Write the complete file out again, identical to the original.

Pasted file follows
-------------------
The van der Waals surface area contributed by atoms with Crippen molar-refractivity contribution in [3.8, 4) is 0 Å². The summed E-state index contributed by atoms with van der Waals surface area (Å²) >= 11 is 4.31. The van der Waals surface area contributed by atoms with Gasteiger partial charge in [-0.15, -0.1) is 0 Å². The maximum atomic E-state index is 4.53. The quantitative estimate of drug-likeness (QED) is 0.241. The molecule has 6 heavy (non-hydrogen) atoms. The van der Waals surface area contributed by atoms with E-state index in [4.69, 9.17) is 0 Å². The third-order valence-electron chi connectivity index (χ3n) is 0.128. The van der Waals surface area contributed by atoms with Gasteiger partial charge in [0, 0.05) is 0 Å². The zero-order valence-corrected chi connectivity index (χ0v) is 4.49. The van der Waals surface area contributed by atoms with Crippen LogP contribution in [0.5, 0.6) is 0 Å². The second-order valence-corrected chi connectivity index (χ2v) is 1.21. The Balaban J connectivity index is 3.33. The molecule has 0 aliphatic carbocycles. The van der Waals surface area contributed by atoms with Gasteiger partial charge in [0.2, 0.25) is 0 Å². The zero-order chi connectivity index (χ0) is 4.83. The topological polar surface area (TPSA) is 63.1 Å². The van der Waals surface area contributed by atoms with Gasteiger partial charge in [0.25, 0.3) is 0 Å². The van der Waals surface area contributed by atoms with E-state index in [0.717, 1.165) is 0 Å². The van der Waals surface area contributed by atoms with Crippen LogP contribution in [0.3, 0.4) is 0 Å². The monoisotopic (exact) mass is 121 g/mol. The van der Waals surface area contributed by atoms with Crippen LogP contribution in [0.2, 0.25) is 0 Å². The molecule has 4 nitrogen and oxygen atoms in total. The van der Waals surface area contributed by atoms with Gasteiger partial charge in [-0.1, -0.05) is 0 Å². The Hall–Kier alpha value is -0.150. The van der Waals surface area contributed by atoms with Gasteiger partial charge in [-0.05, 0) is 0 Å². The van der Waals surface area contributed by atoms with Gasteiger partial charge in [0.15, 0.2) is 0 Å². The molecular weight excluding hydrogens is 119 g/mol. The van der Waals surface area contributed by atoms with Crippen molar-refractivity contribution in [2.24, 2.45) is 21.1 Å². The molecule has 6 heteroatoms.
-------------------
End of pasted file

The van der Waals surface area contributed by atoms with Crippen molar-refractivity contribution in [3.8, 4) is 0 Å². The summed E-state index contributed by atoms with van der Waals surface area (Å²) >= 11 is 4.31. The van der Waals surface area contributed by atoms with Gasteiger partial charge in [-0.15, -0.1) is 0 Å². The maximum atomic E-state index is 4.53. The quantitative estimate of drug-likeness (QED) is 0.241. The molecule has 6 heavy (non-hydrogen) atoms. The van der Waals surface area contributed by atoms with E-state index in [4.69, 9.17) is 0 Å². The third-order valence-electron chi connectivity index (χ3n) is 0.128. The van der Waals surface area contributed by atoms with Gasteiger partial charge in [0, 0.05) is 0 Å². The zero-order valence-corrected chi connectivity index (χ0v) is 4.49. The van der Waals surface area contributed by atoms with Crippen LogP contribution in [0.5, 0.6) is 0 Å². The second-order valence-corrected chi connectivity index (χ2v) is 1.21. The Balaban J connectivity index is 3.33. The molecule has 0 aliphatic carbocycles. The van der Waals surface area contributed by atoms with Gasteiger partial charge in [0.2, 0.25) is 0 Å². The zero-order chi connectivity index (χ0) is 4.83. The topological polar surface area (TPSA) is 63.1 Å². The van der Waals surface area contributed by atoms with Gasteiger partial charge in [0.25, 0.3) is 0 Å². The van der Waals surface area contributed by atoms with E-state index in [0.717, 1.165) is 0 Å². The van der Waals surface area contributed by atoms with Crippen LogP contribution in [0.3, 0.4) is 0 Å². The monoisotopic (exact) mass is 121 g/mol. The van der Waals surface area contributed by atoms with Crippen LogP contribution in [0.2, 0.25) is 0 Å². The molecule has 4 nitrogen and oxygen atoms in total. The van der Waals surface area contributed by atoms with Gasteiger partial charge in [-0.1, -0.05) is 0 Å². The Hall–Kier alpha value is -0.150. The van der Waals surface area contributed by atoms with Gasteiger partial charge in [-0.05, 0) is 0 Å². The van der Waals surface area contributed by atoms with Gasteiger partial charge in [0.15, 0.2) is 0 Å². The molecular weight excluding hydrogens is 119 g/mol. The van der Waals surface area contributed by atoms with Crippen molar-refractivity contribution in [2.24, 2.45) is 21.1 Å². The molecule has 6 heteroatoms.